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Noah Syndergaard, the Mets, and the MLB service time game

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It's become common practice for teams to "game" Major League Baseball's service time system in order to save money down the road on their best young prospects. That strategy is financially sound, but is it right for the Mets and Noah Syndergaard on the field in 2015?

Brad Barr-USA TODAY Sports

Noah Syndergaard was demoted to minor league camp on Friday, a move mostly met with acceptance around the Mets blogosphere and even in the media. This is, after all, a drill that Mets fans have been through a number of times now in recent years. Zack Wheeler, Travis d'Arnaud, Matt Harvey, and even Ike Davis—back when he was a hotshot prospect in 2010—were all returned to minor league camp despite being on the cusp of the big leagues. The reason? Well, there were two. The stated reason was always that the player in question needed additional minor league work, which in some of these cases has been the truth.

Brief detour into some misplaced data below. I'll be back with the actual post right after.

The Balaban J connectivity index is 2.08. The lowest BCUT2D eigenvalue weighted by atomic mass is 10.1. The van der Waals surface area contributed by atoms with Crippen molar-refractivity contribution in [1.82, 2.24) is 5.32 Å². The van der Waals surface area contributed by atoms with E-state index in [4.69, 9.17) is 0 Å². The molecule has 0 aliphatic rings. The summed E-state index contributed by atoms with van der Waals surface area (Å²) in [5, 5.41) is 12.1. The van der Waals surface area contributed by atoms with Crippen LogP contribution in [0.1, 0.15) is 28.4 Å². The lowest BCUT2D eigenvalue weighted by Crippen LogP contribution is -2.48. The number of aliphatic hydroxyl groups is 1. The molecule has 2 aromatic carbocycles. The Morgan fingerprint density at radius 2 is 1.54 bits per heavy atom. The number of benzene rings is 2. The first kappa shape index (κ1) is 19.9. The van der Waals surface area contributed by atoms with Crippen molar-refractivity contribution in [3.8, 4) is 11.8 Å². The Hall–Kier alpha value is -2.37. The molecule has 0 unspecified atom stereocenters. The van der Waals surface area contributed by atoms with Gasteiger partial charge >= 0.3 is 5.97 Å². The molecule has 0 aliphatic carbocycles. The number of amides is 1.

Behind that, however, was the not-too-well-kept secret that the Mets were looking to keep their young players down in the minors in order to game MLB's flawed service time system, which has teams all over the league prioritizing cost savings over putting out the best 25-man roster possible on day one of the season. If a team waits a few weeks before calling a player up, they gain an entire extra season of control of that player before he hits free agency. And if they wait until roughly mid-June, they can prevent the player from gaining Super-Two status, which gives him salary raises via arbitration sooner than he would otherwise have them.

It's not just the Mets who game the league's service time rules, of course. With most teams abiding by the practice nowadays—see the Cubs and Kris Bryant right now—it seems to have grown into the front office version of the sacrifice bunt. It's automatic in certain situations, though some teams are still more aggressive than others.